D&D 5E Combat as war, sport, or ??

Micah Sweet

Level Up & OSR Enthusiast
I'm not sure why. Illusionism is the act of presenting the world as though it were one thing when it is not. Specifically, it presents the appearance of natural continuity and concreteness when it is in fact neither concrete nor continuous: the ogre is quantum, the spooky haunted house is located on whatever road the players take, the suspect latched onto by the players is actually innocent. There is no fact of the matter, just an illusory presentation of there being a fact of the matter.

Conversely, with varying mechanical representation, you absolutely still can have a fact of the matter. That fact is simply representational and relational. An ogre is strong relative to a town guardsman. There is no such thing as truly absolute strength; it is always relative to some chosen standard.
I don't want relational facts. I want independent facts.
 

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Micah Sweet

Level Up & OSR Enthusiast
What do hit points physically represent?

They don't. That's my point. They don't actually have any tie to physical reality. They are a mechanical construct that is almost purely abstracted. Especially the very last one.

A minion (the usual go-to berserk button for critics of 4e) is simply making that abstraction easier to use. It recognizes that, for a sufficiently high-level character, it's merely a matter of "did you hit or not?" for whether the creature in question survives. Hence, rather than bothering with the time-draining bookkeeping (which so many old school fans claim to hate!) of checking every target's HP and keeping tabs on all this crap, you just simplify the abstraction from "this is roughly how many hits this creature takes to die" to "this creature only really needs one solid hit to die, but solid hits aren't as easy as glancing blows."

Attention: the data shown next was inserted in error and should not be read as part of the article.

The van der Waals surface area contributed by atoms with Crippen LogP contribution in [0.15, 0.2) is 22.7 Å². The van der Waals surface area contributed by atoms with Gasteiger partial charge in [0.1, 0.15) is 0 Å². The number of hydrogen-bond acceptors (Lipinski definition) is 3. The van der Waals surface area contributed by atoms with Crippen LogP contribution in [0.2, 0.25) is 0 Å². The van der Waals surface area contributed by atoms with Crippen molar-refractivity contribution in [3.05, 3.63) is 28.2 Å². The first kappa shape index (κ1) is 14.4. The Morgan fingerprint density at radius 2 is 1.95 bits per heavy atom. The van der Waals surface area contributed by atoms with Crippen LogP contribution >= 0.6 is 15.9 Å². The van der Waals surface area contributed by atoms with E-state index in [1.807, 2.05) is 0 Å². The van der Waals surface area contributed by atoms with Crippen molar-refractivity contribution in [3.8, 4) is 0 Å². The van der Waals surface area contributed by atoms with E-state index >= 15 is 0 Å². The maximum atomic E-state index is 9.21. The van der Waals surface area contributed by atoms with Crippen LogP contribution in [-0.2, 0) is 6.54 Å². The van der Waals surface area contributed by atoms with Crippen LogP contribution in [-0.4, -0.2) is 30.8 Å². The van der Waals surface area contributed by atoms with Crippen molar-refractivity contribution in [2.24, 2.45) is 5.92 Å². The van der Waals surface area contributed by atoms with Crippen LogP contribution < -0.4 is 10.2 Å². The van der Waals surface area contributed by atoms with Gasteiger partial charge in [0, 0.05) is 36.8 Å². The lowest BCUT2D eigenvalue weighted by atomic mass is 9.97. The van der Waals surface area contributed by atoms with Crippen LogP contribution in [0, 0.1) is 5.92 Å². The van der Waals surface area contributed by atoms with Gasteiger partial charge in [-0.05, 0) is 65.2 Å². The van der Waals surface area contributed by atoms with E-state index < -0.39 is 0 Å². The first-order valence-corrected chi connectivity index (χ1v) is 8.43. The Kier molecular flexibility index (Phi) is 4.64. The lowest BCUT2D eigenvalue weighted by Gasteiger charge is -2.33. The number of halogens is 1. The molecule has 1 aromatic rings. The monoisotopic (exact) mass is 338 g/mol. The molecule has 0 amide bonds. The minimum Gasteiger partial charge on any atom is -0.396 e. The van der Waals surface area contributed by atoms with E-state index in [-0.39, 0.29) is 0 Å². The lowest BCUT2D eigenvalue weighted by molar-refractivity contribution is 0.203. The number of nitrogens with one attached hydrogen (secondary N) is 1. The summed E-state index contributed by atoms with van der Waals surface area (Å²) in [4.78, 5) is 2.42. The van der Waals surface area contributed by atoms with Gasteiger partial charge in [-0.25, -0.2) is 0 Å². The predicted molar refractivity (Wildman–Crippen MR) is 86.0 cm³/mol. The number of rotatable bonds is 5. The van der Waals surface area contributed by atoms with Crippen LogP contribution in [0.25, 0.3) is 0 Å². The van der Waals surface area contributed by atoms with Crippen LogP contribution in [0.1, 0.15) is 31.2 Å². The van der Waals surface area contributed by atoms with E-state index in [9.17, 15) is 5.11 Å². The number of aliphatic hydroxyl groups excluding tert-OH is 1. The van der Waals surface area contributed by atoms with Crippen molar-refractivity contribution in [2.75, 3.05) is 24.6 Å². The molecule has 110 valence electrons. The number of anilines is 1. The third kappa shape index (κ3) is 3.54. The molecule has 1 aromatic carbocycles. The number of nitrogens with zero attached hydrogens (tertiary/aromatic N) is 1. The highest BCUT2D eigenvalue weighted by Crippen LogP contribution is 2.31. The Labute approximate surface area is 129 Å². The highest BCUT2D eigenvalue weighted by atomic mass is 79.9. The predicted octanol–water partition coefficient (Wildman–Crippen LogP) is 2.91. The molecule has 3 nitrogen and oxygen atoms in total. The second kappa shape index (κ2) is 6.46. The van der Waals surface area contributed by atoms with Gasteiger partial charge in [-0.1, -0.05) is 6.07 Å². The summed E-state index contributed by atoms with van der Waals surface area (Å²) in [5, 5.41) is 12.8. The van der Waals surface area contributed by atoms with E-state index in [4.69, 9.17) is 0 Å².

There is still a concrete reality. When we use mechanics, we are necessarily dealing with an abstraction. We should make that abstraction serve us, not the other way around.
That was my issue with 4e: it emphasized the abstraction more than I was comfortable with.
 




EzekielRaiden

Follower of the Way
Why not? In a system that allows for it, I certainly can finish creating an NPC, and then model their interactions with the rest of the world exactly as a PC. The only difference is that I as the DM am the decision making force behind them, instead of a different person.
There is no fact about the fictional world which exists independently of you having made it so, and no fact about the fictional world or its contents which remains true other than because you will it to be so. The instant you actually desire it any such fact to be false, it is false.
 

Micah Sweet

Level Up & OSR Enthusiast
There is no fact about the fictional world which exists independently of you having made it so, and no fact about the fictional world or its contents which remains true other than because you will it to be so. The instant you actually desire it any such fact to be false, it is false.
Not if you're playing fair according that style. Once you create something in the game, it's true unless circumstances or the PCs change it.
 

EzekielRaiden

Follower of the Way
Not if you're playing fair according that style. Once you create something in the game, it's true unless circumstances or the PCs change it.
.... which are the conditions under which you would desire to change it. Exactly like I said.

The literal one and only limit is your choice. And even then, more than one user on here has explicitly said they would do things that violate what has been established as true if it would, in their opinion, produce a better game as a result. I believe you have even agreed with that position, supporting the idea that the DM knows better than the players what said players will enjoy.
 

Micah Sweet

Level Up & OSR Enthusiast
.... which are the conditions under which you would desire to change it. Exactly like I said.

The literal one and only limit is your choice. And even then, more than one user on here has explicitly said they would do things that violate what has been established as true if it would, in their opinion, produce a better game as a result. I believe you have even agreed with that position, supporting the idea that the DM knows better than the players what said players will enjoy.
I don't remember that exchange exactly. I would prefer to let the world run from campaign start, with events occurring based on existing factors or PC action (or possibly a random table. Tables are fun).
 

EzekielRaiden

Follower of the Way
I don't remember that exchange exactly. I would prefer to let the world run from campaign start, with events occurring based on existing factors or PC action (or possibly a random table. Tables are fun).
So, if a table generated a response that you were absolutely, 100% certain would harm the enjoyment of your players, you would proceed without reservation?
 

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